Read This Book: An Unquiet Mind

11552857I love that more healthcare workers are talking about depression these days. It’s something I did not see while I was studying, and that meant that I felt very alone. You might even have seen (or participated in) #crazysocks4docs, which was meant to highlight the high rates of depression in the medical profession. (Some took exception to the term “crazy” – but I’m not going to discuss that right now.)

Anyway, more and more HCWs are doing their part to delegitimise stigma by sharing stories of their own depression. But some mental illnesses are still “off limits” – bipolar mood disorder and schizophrenia, for example; and it’s not hard to know why. For a doctor to get sad and burnt out? Most people can wrap their heads around that. But few are comfortable with the idea of an “unstable” doctor. Society hasn’t become comfortable talking about those disorders that may lead to losing touch with reality.

crazysocks4docsIt was on this background that I started reading Kay Redfield-Jamison’s “memoir of moods and madness”: An Unquiet MindWhat I like about it is that, although Kay is considered an expert in the field of BMD, this is not an academic text. Academic matters are mentioned only in passing; this is a tale of an academic with bipolar mood disorder.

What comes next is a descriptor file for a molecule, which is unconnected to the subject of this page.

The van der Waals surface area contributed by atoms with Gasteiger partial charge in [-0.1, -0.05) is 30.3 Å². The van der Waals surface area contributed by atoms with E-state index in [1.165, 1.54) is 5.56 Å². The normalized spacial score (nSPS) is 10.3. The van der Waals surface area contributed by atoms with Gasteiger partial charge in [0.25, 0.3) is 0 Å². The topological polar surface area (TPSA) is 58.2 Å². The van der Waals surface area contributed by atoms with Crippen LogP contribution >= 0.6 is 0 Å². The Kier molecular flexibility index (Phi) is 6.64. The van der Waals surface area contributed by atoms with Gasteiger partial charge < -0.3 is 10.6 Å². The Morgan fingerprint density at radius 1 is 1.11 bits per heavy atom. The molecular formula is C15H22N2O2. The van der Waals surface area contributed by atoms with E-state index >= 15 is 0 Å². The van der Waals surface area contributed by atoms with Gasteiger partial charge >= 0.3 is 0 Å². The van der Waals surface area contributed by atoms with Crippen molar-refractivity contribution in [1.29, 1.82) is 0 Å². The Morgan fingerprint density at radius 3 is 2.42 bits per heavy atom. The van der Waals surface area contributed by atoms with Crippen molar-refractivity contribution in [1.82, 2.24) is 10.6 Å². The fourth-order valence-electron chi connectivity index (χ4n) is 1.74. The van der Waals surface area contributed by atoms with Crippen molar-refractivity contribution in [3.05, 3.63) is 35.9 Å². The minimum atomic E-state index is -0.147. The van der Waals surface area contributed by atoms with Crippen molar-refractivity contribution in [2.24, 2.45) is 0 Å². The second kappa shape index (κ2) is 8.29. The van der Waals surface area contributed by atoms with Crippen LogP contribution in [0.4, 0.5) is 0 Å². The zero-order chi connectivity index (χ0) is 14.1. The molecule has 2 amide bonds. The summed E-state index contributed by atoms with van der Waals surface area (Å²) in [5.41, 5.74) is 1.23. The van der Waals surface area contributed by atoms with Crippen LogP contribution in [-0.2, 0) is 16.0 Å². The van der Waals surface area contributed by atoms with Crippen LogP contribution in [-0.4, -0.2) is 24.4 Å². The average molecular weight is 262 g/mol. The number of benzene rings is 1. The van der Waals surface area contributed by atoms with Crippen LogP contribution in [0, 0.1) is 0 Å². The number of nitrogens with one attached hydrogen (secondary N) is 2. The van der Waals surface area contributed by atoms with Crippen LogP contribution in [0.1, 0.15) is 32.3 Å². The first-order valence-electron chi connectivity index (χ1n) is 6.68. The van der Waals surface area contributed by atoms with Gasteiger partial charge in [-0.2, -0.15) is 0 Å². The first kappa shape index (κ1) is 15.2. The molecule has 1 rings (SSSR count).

The author traces her illness back to the first glimpses of it in her childhood – where, of course, she was not diagnosed. She was just very much like her father: mercurial, brilliant, curious, creative. It was not strange in her world, especially because she had an emotionally stable constant, namely her neurotypical mother.

“I have no idea how I managed to pass as normal in school, except that other people are generally caught up in their own lives and seldom notice despair in others if those despairing make an effort to disguise the pain.”

The benefit of reading Redfield-Jamison’s first-hand experience is in seeing how she fought, first against her diagnosis, and then against her treatment. How eye-opening to see that even an expert railed against her own mental illness.

Redfield-Jamison writes with such intricate self-awareness. It is as though she delicately unfolds her mind, displays its secrets, and then looks toward the reader, prompting, “Now, you.”

For a doctor with mental illness myself, An Unquiet Mind was a seminal read. The relatability is astounding – comforting, even. I want to give this book to everyone – those who have mental illness, and those who do not. Because people without mental illness do not understand. Many may try, but trying has its limits. I think An Unquiet Mind aides the understanding, just a bit more.

The writing is special in that it is simple. Unlike many memoirs, this reads smoothly, and is relatively short. It doesn’t try to be art. It just tells a story.

“People cannot abide being around you when you are depressed. They might think that they ought to, and they might even try, but you know and they know that you are tedious beyond belief: you’re irritable and paranoid and humorless and lifeless and critical and demanding and no reassurance is ever enough.”

Suffer from BMD? Read this book.

Suffer from any mental illness? Read this book.

Love someone with mental illness? Read the damn book! (Please and thank you)

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Mental Health Begins With Medical Students